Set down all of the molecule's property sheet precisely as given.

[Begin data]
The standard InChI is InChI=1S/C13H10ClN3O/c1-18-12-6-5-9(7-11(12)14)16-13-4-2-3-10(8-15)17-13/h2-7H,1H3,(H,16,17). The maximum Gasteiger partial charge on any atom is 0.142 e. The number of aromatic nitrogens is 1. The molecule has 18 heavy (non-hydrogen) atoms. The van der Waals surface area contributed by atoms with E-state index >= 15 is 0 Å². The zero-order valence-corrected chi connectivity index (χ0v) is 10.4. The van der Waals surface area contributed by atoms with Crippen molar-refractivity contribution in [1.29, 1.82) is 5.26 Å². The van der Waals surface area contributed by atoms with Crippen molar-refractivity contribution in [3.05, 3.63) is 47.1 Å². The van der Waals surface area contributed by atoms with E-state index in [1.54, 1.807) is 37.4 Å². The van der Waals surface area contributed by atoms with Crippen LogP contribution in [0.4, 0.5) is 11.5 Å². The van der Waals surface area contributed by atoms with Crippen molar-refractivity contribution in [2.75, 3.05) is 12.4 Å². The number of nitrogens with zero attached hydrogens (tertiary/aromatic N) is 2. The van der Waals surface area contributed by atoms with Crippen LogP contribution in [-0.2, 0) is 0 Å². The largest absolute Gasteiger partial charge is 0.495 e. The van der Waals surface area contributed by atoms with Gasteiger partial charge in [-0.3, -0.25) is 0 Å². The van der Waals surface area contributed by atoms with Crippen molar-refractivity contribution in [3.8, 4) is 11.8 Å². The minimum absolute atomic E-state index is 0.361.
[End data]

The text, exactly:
The standard InChI is InChI=1S/C13H10ClN3O/c1-18-12-6-5-9(7-11(12)14)16-13-4-2-3-10(8-15)17-13/h2-7H,1H3,(H,16,17). The maximum Gasteiger partial charge on any atom is 0.142 e. The number of aromatic nitrogens is 1. The molecule has 18 heavy (non-hydrogen) atoms. The van der Waals surface area contributed by atoms with E-state index >= 15 is 0 Å². The zero-order valence-corrected chi connectivity index (χ0v) is 10.4. The van der Waals surface area contributed by atoms with Crippen molar-refractivity contribution in [1.29, 1.82) is 5.26 Å². The van der Waals surface area contributed by atoms with Crippen molar-refractivity contribution in [3.05, 3.63) is 47.1 Å². The van der Waals surface area contributed by atoms with E-state index in [1.54, 1.807) is 37.4 Å². The van der Waals surface area contributed by atoms with Crippen LogP contribution in [0.4, 0.5) is 11.5 Å². The van der Waals surface area contributed by atoms with Crippen molar-refractivity contribution in [2.75, 3.05) is 12.4 Å². The number of nitrogens with zero attached hydrogens (tertiary/aromatic N) is 2. The van der Waals surface area contributed by atoms with Crippen LogP contribution in [-0.2, 0) is 0 Å². The largest absolute Gasteiger partial charge is 0.495 e. The van der Waals surface area contributed by atoms with Gasteiger partial charge in [-0.3, -0.25) is 0 Å². The van der Waals surface area contributed by atoms with Crippen molar-refractivity contribution in [3.8, 4) is 11.8 Å². The minimum absolute atomic E-state index is 0.361.